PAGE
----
What Does My 5 Year Old Have to Do With Stephen King?

My 5 year old daughter is at an incredible school and we feel so lucky–we literally won the lottery to get her in there. 

One of the things about her class and school that I’m especially loving right now is their focus on perseverance. 

Maybe this is most kids (I have no clue, since I only have the one), but Z has a tendency to give up right away if she doesn’t do it well the first time trying. I mean, where does she get that from?? It’s not like I’m a recovering perfectionist 👀 😬

Anyway, we have been watching this trait shift so much from being in this class: she’s gone from a child who avoids failure to a child who’s willing to try harder and more consistently. We’re watching her develop some frustration tolerance.

Last night I was watching her practice writing her letters on a whiteboard in her room, and I remembered this story from Stephen King’s memoir On Writing…

Before Stephen King made it in the writing world, he and his family had very little money. They lived in a trailer with their young children and worked multiple jobs to make ends meet. King would work all day, come home and help take care of the kids, and then write well into the night.  At this point, he had already racked up numerous rejections–in fact, he received 60 rejections before he ever got his first short story published! 

King was working on a novel but had little hope that it would be published. At one point he threw the pages of the manuscript in the trash–luckily his wife Tabitha fished them out, read the pages and urged King to go on with the story.  She saw something in those pages and knew he needed to see it through.

And so in spite of his serious doubts (and his exhaustion!), King finished the novel and submitted it to Doubleday.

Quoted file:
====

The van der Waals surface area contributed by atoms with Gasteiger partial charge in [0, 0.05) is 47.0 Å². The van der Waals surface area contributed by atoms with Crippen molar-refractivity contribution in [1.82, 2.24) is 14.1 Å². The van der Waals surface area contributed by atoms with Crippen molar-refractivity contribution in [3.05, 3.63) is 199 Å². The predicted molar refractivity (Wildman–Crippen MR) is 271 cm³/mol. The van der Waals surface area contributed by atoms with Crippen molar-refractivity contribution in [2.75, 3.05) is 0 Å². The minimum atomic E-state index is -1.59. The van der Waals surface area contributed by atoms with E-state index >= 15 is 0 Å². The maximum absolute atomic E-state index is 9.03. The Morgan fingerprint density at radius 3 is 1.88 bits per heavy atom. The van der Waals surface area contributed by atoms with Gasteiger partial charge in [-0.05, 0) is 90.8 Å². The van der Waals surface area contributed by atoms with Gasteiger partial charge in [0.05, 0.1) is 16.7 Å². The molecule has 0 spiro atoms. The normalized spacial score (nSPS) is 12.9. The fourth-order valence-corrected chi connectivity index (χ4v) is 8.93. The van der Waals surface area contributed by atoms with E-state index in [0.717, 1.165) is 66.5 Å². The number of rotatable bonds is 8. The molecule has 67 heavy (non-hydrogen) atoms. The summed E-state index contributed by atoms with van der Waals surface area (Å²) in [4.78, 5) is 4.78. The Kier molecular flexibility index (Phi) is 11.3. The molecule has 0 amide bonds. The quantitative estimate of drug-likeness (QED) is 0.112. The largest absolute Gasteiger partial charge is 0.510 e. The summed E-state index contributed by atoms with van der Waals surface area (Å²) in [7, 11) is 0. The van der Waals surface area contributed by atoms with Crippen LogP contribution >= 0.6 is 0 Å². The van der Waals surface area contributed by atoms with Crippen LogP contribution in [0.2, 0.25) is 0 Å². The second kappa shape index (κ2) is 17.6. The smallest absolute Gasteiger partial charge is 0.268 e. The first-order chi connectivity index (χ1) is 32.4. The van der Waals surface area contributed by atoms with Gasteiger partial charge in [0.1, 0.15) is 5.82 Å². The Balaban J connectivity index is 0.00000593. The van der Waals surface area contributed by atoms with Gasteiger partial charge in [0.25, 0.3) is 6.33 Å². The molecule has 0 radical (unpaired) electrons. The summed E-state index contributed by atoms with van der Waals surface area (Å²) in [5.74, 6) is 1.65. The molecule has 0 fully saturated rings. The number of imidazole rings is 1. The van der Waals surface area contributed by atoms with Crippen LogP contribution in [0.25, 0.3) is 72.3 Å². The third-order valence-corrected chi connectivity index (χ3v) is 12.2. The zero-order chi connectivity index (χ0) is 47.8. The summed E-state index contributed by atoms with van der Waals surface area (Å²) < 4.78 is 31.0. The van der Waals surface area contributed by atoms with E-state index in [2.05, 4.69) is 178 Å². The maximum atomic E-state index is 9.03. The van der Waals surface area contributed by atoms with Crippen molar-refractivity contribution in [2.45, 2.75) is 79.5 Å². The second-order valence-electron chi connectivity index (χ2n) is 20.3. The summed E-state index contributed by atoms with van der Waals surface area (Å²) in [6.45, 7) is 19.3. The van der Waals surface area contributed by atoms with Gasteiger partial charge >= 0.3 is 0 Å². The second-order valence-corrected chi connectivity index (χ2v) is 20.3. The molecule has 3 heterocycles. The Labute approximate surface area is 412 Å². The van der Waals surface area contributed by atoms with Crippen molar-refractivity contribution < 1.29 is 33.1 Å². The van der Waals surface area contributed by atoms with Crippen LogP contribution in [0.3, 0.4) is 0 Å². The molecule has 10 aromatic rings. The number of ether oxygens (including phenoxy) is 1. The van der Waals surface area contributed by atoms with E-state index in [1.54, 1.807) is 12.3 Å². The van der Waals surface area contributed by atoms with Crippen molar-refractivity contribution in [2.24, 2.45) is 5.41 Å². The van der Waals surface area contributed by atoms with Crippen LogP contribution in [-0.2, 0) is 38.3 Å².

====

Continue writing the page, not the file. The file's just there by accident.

One month later, Doubleday decided to purchase the novel. They had to send King a telegram because he couldn’t afford to keep up with the phone payment!

The advance amount wasn’t life changing–King kept his job–but it was enough to take a little pressure off financially. He hoped the paperback rights would sell for enough to quit his job and keep the household going for a few years, if they were very, very frugal.

When those paperback rights sold, they sold for $200,000–nearly 2 million dollars in today’s money 🤯

And that, my friends, is the story of Carrie, Stephen King’s first published novel. This novel set him up on the path to becoming a successful and wealthy novelist.  And all of this from some discarded pages in the trash can and a supportive partner who saw what he could not 🌟 

When I think about my daughter and this Stephen King story, two things stand out to me:

  1. Perseverance is a character trait that can be learned with willingness and practice.
    It’s one of the most crucial traits in long-term, SUSTAINABLE success. It’s not enough to believe in what you’re doing–you have to find a way to persevere when it feels like all you’re doing is running into obstacles.
  2. We need other people to believe in us when we’re struggling to believe in ourselves.
    We need honest feedback and support from people we trust if we’re going to make it to the next level. We don’t need cheerleaders or “yes” people–we need RADICAL honesty, we need to be challenged, AND we need the right kind of support!  

How do YOU deal with frustration and lack of motivation? How do you keep going when you’re exhausted and ready to quit?  And WHO in your life gives you that radical honesty and support?

Amy Worthy
COO and High Performance Business Coach